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Burundi is a country with an approximate area of 28 thousand sq. km. (UNO, 2001). Its population is 7.068 million, and the sex ratio (men per hundred women) is 96 (UNO, 2004). The proportion of population under the age of 15 years is 45% (UNO, 2004), and the proportion of population above the age of 60 years is 4% (WHO, 2004). The literacy rate is 57.7% for men and 43.6% for women (UNESCO/MoH, 2004).

The country is a low income group country (based on World Bank 2004 criteria). The proportion of health budget to GDP is 3.6%. The per capita total expenditure on health is 19 international $, and the per capita government expenditure on health is 11 international $ (WHO, 2004). The main language(s) used in the country is (are) French and Swahili. The largest ethnic group(s) is (are) Hutu, and the other ethnic group(s) are (is) Tutsi and Twa. The largest religious group(s) is (are) Roman Catholic, and the other religious group(s) are (is) Protestant and Muslim. The life expectancy at birth is 38.7 years for males and 43 years for females (WHO, 2004). The healthy life expectancy at birth is 33 years for males and 37 years for females (WHO, 2004).


There is a paucity of epidemiological data on mental illnesses in Burundi in internationally accessible literature. A study showed that sexual abuse is not as uncommon as thought (Baribwira et al, 1994). Some data are available on Burundese refugees living in Tanzania. These are described under the relevant section in Tanzania.


Mental Health Policy A mental health policy is absent.

Substance Abuse Policy A substance abuse policy is absent.

National Mental Health Programme A national mental health programme is present. The programme was formulated in 1998.

National Therapeutic Drug Policy/Essential List of Drugs A national therapeutic drug policy/essential list of drugs is present. It was formulated in 1998.

Mental Health Legislation Details about the mental health legislation are not available.

Mental Health Financing There are no budget allocations for mental health. Details about expenditure on mental health are not available. The primary sources of mental health financing in descending order are out of pocket expenditure by the patient or family and tax based. The country does not have disability benefits for persons with mental disorders.

Mental Health Facilities Mental health is a part of primary health care system. Actual treatment of severe mental disorders is not available at the primary level. Personnel are not trained as yet, and the numbers of drugs are limited. Regular training of primary care professionals is not carried out in the field of mental health. There are community care facilities for patients with mental disorders. Community care is available only in four provinces and is undertaken by an NGO.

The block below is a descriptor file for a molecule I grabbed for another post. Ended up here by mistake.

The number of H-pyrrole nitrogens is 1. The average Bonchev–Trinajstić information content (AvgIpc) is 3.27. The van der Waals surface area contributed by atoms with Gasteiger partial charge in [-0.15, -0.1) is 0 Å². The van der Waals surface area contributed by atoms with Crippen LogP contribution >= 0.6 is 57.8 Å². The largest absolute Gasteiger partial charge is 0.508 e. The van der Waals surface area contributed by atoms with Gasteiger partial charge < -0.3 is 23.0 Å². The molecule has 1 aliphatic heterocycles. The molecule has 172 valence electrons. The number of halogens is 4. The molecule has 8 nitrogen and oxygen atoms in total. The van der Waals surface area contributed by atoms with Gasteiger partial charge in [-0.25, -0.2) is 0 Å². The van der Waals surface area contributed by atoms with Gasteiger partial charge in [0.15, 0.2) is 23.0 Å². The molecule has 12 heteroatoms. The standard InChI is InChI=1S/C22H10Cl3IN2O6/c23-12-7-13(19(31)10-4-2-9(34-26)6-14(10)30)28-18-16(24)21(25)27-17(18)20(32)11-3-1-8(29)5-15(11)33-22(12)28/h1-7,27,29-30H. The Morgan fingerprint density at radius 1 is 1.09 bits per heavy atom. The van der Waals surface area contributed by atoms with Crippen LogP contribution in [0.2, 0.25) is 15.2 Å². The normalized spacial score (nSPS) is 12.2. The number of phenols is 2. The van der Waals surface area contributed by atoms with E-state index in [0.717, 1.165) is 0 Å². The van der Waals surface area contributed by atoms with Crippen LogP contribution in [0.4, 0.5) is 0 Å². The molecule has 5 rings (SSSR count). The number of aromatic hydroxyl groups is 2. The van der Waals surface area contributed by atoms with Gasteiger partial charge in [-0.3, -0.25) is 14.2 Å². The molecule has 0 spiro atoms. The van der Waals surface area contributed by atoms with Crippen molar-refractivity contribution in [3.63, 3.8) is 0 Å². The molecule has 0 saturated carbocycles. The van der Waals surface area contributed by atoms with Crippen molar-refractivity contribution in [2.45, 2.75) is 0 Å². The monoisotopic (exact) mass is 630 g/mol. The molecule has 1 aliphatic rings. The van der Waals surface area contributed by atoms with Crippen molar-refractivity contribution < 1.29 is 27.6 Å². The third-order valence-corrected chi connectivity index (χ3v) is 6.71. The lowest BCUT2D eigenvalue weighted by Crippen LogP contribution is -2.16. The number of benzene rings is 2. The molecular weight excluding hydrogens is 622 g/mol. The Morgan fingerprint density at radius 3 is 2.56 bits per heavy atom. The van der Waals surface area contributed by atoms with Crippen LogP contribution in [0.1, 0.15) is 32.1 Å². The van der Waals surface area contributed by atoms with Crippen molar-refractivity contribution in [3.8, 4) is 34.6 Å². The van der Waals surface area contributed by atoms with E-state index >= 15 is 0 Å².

Psychiatric Beds and Professionals

  • Total psychiatric beds per 10 000 population
  • Psychiatric beds in mental hospitals per 10 000 population
  • Psychiatric beds in general hospitals per 10 000 population
  • Psychiatric beds in other settings per 10 000 population
  • Number of psychiatrists per 100 000 population
  • Number of neurosurgeons per 100 000 population
  • Number of psychiatric nurses per 100 000 population
  • Number of neurologists per 100 000 population
  • Number of psychologists per 100 000 population
  • Number of social workers per 100 000 population
  • 0.1
  • 0.1
  • 0
  • 0
  • 0.02
  • 0.02
  • 0
  • 0.06
  • 0.2
  • 1.5

There is a special workers school and the university produces psychologists.

Non-Governmental Organizations NGOs are involved with mental health in the country. They are mainly involved in advocacy, promotion, prevention, treatment and rehabilitation.

Information Gathering System There is no mental health reporting system in the country. The personnel are untrained and the questionnaires do not contain questions on mental disorders. The country has no data collection system or epidemiological study on mental health. The system is being built.

Programmes for Special Population There are no special programmes for any population group.

Therapeutic Drugs The following therapeutic drugs are generally available at the primary health care level of the country: carbamazepine, phenobarbital, phenytoin sodium, sodium valproate, amitriptyline, chlorpromazine, diazepam, fluphenazine, haloperidol, lithium, biperiden, levodopa. There is also an essential list of drugs which was initially made in 1980, and the last revision was done in 1994. 

Source: World Health Organization Mental Health Atlas